The sun is setting across the pond, and Julian Assange's court date draws to a close.
Assange appeared in a British appellate court today, before Lord Justice Thomas and Mr. Justice Ouseley to contest the Swedish extradition request stemming from two rape allegations.
His defense team initially tried to argue that extradition to Sweden was just a pretext to put him in a jurisdiction more open to allowing extradition to the United States, where they said Assange could face imprisonment in Gitmo and possibly the death penalty. This argument was eventually put to rest, when it was pointed out that the US does not currently have any extradition claims out for Assange, in Sweden or elsewhere (duh, wait until he's there), and that Sweden would not be able to set aside its own case just to hand him off to the US.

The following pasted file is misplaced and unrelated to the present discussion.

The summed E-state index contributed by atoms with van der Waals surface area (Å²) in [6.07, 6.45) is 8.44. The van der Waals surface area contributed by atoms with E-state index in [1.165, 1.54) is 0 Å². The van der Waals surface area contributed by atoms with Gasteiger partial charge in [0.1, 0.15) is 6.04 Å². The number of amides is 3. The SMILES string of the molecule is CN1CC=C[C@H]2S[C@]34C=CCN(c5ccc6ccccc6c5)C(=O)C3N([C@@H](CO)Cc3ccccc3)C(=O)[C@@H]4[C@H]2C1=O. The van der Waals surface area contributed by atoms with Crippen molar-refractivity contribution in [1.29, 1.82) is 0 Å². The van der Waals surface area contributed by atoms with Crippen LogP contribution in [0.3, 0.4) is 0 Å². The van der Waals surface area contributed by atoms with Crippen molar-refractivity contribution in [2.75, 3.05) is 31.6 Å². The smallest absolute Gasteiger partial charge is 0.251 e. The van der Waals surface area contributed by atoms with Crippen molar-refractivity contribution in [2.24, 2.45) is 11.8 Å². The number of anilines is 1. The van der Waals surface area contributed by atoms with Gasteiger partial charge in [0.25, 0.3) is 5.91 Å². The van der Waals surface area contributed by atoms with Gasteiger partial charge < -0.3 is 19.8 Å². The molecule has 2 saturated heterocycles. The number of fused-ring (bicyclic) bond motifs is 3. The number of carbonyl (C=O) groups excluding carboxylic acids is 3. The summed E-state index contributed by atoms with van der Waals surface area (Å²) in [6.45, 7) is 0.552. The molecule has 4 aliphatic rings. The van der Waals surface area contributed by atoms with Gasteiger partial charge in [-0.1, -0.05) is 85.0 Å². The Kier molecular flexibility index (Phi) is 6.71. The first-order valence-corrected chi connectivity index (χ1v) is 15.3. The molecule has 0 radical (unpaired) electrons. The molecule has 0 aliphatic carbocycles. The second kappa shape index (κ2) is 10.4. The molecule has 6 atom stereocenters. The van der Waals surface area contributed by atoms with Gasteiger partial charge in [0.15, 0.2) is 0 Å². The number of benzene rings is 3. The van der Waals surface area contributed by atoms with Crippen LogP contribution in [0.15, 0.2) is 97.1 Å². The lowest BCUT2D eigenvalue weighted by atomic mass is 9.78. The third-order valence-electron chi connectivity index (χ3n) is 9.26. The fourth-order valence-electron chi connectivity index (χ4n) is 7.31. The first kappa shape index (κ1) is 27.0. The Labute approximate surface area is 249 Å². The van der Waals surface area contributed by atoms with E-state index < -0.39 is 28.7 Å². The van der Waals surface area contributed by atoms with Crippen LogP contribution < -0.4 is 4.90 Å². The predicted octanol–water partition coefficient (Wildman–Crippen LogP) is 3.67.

It should also be noted that the death penalty is on the decline in the US, being reserved for only the most serious offenses. Assange could not be prosecuted for treason, as he is not a US citizen. He might also be able to avoid an espionage charge on the grounds that since he was outside of the country at the time, the US does not have jurisdiction over the situs of the crime.
The British court's extradition decision will likely come down to two questions. First, since the Swedes want him only for questioning and no charges have been brought, is the proceeding far enough along to warrant extradition? And, were Assange's alleged acts something that would be criminal in the UK? Extradition is often not granted for things that are not crimes in home country.